What do you truly think about Muslim women? Do you think they are too submissive?
I respect and admire Muslim women. They are strong and caring. Most of them are living their lives as they were taught and brought up to do, and they do what is expected of them. This society here has certain ways of doing things and not too many people stray from that. From what I have seen, most women here are afforded great respect, however that doesn't necessarily translate to equality. As far as submissiveness, women here allow this male-dominated society to prevail because they really don't have a choice. Some women are very lucky and have husbands who treat them right, and others have ignorant controlling husbands - but this can happen anywhere in the world, not just here. I think until women in Saudi Arabia are given equal legal status with men - meaning that until the male guardianship issue is done away with - many women here have no choice but to be submissive because of the way the system is set up.

Do you think that the rights for women in Saudi Arabia are becoming stronger?
I've only been here for two years and I really haven't seen much change in that short time. Change here happens very slowly and the stricter religious faction is usually kicking and screaming every step of the way. I've been reading the book When Everything Changed by Gail Collins, about the women's lib movement in the USA from 1960 to the present, and it wasn't that long ago that American women weren't treated so equally as now. Unfortunately when all these big changes were occurring in America for women, changes were also occurring in Saudi Arabia for women too - but in the completely opposite direction. I think people here too often tend to use the excuse that change here has to happen very slowly so people have a chance to get used to it. I have seen the changes in the US come quickly. You just have to implement it and do it. This "change must come slowly" excuse doesn't sit right with me.

Do you think it is wrong that Muslim women cannot marry outside of their religion?
I think people should be allowed to marry whomever they want. Of course people make mistakes and circumstances change, and there are high divorce rates everywhere, even here in Saudi Arabia. There are definitely issues like this that I don't agree with about Islam - and practically all of the things I have issues with pertain to men being given more freedoms themselves and more control over others. As a woman, I want to be able to make decisions for myself, without limits or restrictions.

You can read Susie of Arabia's blog here: Susie's Big Adventure


Lawana said...

It would be impossible for me, an American women who ownes her own company, to live somewhere that I was not allowed to be who I am. It has been a long time since anyone has told me how to dress, what to wear or when to wear it, . . . that was part of growing up but I have accomplished that many years ago. This interview with Susie was spot on and very frank.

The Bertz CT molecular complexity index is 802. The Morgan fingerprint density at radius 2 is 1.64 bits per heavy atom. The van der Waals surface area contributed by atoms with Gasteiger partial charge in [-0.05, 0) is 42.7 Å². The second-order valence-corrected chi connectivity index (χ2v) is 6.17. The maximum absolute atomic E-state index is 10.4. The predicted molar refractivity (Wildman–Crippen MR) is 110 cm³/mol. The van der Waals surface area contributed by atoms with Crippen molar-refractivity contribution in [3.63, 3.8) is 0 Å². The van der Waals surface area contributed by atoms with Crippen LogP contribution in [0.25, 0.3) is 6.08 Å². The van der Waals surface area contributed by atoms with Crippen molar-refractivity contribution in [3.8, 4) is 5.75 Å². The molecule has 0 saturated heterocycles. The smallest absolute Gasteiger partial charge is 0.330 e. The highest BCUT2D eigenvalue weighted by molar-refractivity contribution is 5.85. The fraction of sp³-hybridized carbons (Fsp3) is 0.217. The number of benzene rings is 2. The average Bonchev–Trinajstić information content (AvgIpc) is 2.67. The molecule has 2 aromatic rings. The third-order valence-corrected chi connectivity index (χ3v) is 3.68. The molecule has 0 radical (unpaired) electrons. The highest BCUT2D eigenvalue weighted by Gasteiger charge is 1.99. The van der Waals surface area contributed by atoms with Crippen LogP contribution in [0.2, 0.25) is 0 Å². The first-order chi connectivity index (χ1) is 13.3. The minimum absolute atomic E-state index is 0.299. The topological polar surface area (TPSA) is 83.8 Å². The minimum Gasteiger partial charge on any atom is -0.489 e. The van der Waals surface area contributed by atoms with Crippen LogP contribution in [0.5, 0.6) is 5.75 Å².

Nathalie said...

Susie, I just can't get over it.

The fact that your do's and dont's are dictated by your husband rather than yourself seems so unacceptable to me... I try to put myself in your shoes : how much of my freedom could I forgo in the name of love? Not much. I can't believe that a man who wants to overpower me really loves me. If that's his view of love well it's not good enough for me. I expect more from love, I expect more from life.

On another topic I fully concur with you when you say your religion is kindness. Too much damage has been made in the name of religions. In a world going global, it's about time that respect and care for others become our main concern.

Nathalie said...

Ghada, I'm concerned.

I left 2 comments before the one above and now they seem to have disappeared. What's going on?

Susie of Arabia said...

Ghada - Thanks so much for posting this interview. It was interesting for me because your questions really got me to think about things.

Lawana - It's hard to understand how for 30 years my husband had no problem with the way I dressed, but now that we have moved to his country, there are cultural differences that require me to compromise. I still don't agree with him about having to cover my hair in certain private settings around other people - hopefully he will be able to compromise at some point.

Nathalie - There are really very few areas where my husband imposes his control over me doing things here that I didn't do before because it is "the law of the land." That piece of cloth on my head is one of them. He really does try to accommodate my son and me the best he can, but some things are just not possible in this country.

Ghada Al-Amin said...

Nathalie -- I don't know what is going on with the comments. I do not ever delete comments made by people, because I believe all thoughts/comments/opinions have a right to be seen. It be something to do with the blog or the computer, I really don't know. I am not one to check my e-mail or my blog on a daily basis.

:0) I do like your name though!

Ghada Al-Amin said...

Nathalie, I found your two missing comments towards this interview with Susie of Arabia. They were under the Somewhere... post. :) So, I just went ahead and copied and pasted the other comments.